There was opposition to the bill. For example, Rep. Steven Rothman (D-NJ) stated that "we need to have law enforcement to have the ability to intercept communications by criminals." Rep. Howard Berman (D-CA) also expressed reservations. However, the most determined opposition came from Rep. Bill McCollum (R-FL), the Chairman of the House Judiciary Committee's Subcommittee on Crime, who delivered strongly worded statement in favor of restricting export of encryption products.
Rep. McCollum stated that "an issue that I believe is being overlooked in the debate on this bill is the impact on law enforcement and national security in removing all of the export controls on encryption products, which this bill essentially does. In my view, because of this bill, sophisticated drug traffickers both domestic and those with ties to other countries, members of organized crime syndicates, international drug smugglers and terrorists throughout the world may begin to use encryption that is more robust than they presently use today."
He continued that "this could significantly impact on our intelligence collection abilities. Because of this bill, it may take too long to decrypt a message -- if we can decrypt it at all. We cannot have an effective decision-making process with respect to terrorist and military threats to our national security if our intelligence community cannot decrypt information that it gathers abroad."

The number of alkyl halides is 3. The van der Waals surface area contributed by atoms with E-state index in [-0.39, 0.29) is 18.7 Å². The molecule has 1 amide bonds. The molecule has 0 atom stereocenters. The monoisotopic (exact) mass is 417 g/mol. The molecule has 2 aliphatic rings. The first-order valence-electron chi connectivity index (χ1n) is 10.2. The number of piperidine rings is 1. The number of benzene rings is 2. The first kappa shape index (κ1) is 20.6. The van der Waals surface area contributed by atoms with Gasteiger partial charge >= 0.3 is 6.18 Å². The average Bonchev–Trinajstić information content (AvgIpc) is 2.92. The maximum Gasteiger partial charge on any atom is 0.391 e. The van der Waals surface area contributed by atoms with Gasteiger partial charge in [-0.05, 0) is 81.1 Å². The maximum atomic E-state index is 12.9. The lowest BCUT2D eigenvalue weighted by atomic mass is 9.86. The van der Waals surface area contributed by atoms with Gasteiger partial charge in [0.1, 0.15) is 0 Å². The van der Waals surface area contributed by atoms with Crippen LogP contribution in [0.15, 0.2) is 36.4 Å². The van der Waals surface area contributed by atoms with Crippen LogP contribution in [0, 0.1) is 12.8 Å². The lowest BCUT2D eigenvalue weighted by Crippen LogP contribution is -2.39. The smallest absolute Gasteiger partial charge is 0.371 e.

Rep. McCollum also offered an amendment to Section 3 of HR 850, which pertains to export of encryption products. His amendment would have required "functions providing an immediate access to plaintext capability." The amendment did not specify the technology to be used to accomplish this.
He offered this explanation: "the amendment I offer today will modify the bill so that only encryption products that contain a capability by which law enforcement agencies can gain access to the plaintext of stored data or to the data in transit may be exported. The amendment does not mandate how this capability is developed, rather, my amendment leaves this up to the innovation of the industry, where it belongs. But the amendment will ensure that whatever encryption is developed will not effectively hamper the law enforcement community from gathering evidence and using it to prevent future crime and prosecute those who have committed crime."
However, the Committee never voted on the McCollum amendment. Rep. Goodlatte made a point of order that the amendment was not germane. He explained that HR 850 was refered to two committees. The House Judiciary Committee was given jurisdiction over Section 2, regarding domestic use and sale of encryption, while the International Relations Committee was given jurisdiction over Section 3, regarding export of encryption products. Rep. Goodlatte argued that the amendment went to Section 3.
Rep. Lofgren joined in the point of order. Committee Chairman Henry Hyde (R-IL) ruled that the amendment was not germane. Of course, this amendment, or a similar one, is likely to be moved again when the International Relations Committee takes up HR 850.
No other amendments were offered. The Committee held a vote by voice on HR 850. There
were no negative votes. However, several opponents remained silent.